A Paternity lawsuit is a legal proceeding that allows unmarried parents to resolve issues similar to those dealt with in a dissolution proceeding but is limited to the issues of custody and visitation and child support.

Establishing “parentage” means establishing the identity of the child’s parents. A parentage action begins by one party filing a “Complaint to Establish Parental Relationship” with the court. The party filing the complaint is known as the “plaintiff” and the other party is the “defendant.” Similar to a dissolution proceeding, a parentage action ends with a “Judgment” which will contain orders from the court relating to every issue raised in the case. Such a judgment may be obtained by default, by agreement of the parties, or after a trial.

Temporary orders from the court are also available in parentage actions. Once parentage is established, issues such as child custody, support and visitation will be handled under the same rules as they are in a dissolution proceeding.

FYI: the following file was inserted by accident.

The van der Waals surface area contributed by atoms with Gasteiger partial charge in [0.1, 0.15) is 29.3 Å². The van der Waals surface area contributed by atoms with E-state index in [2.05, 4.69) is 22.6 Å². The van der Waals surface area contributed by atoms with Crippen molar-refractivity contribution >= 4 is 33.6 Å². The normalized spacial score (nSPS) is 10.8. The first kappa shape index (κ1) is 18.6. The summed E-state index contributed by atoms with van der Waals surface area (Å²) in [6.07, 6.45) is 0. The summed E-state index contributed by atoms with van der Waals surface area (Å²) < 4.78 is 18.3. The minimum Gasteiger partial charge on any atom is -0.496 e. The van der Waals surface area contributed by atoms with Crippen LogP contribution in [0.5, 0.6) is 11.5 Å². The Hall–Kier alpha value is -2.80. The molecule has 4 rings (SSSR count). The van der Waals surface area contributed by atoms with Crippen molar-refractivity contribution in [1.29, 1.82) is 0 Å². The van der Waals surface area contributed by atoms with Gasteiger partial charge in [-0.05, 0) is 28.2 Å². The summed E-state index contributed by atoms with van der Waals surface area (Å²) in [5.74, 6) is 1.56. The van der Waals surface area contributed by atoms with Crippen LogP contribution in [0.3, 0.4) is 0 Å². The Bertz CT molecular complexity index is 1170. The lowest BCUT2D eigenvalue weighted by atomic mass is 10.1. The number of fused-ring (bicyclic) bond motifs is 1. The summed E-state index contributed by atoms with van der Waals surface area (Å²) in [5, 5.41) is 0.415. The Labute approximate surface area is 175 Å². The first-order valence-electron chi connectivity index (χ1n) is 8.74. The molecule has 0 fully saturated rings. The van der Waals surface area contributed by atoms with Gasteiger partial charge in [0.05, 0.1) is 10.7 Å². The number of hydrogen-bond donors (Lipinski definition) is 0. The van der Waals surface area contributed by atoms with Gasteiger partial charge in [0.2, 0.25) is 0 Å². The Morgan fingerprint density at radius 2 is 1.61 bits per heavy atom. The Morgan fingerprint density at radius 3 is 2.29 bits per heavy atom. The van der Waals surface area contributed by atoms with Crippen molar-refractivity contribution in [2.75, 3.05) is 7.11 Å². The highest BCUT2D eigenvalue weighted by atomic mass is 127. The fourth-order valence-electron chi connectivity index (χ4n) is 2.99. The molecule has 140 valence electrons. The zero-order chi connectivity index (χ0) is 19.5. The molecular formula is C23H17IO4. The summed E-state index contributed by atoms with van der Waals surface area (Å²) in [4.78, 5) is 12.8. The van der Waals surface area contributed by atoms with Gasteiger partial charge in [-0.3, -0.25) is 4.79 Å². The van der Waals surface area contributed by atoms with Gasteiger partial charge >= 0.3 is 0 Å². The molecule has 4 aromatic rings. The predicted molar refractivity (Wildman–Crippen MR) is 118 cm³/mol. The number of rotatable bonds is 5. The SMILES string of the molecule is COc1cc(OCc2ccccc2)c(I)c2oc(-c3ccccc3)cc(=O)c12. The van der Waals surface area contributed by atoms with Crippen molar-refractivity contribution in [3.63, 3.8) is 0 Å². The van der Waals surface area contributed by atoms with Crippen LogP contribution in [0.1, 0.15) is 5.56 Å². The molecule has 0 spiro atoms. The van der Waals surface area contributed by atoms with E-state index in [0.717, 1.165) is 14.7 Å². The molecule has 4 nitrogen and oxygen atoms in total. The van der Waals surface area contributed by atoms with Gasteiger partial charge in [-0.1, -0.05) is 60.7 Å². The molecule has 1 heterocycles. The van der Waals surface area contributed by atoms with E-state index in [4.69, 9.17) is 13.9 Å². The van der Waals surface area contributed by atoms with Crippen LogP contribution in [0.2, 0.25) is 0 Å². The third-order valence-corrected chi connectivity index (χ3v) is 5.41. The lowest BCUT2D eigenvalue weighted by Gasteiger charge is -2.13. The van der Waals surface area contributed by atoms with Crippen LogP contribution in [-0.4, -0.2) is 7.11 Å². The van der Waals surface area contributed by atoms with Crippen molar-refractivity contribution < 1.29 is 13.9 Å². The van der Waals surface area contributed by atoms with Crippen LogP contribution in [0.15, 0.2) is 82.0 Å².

California law authorizes blood tests in cases where parentage is disputed. The mother, child, and alleged father will be required to submit to these blood tests. If a party refuses to submit to blood tests then the court has the power to resolve the parentage issue against that party.

In some cases blood tests are not admissible evidence because of a statutory presumption of parentage. If, for example, the mother in a parentage action was married and living with her husband at the time of conception, the child is conclusively presumed to be the child of the marriage.

Similarly, a father who has voluntarily signed a parentage declaration at the hospital where the child is born may be conclusively presumed to be the father of the child. This conclusive presumption may also be rebutted in some cases if it is challenged within three years from the date the declaration was signed.

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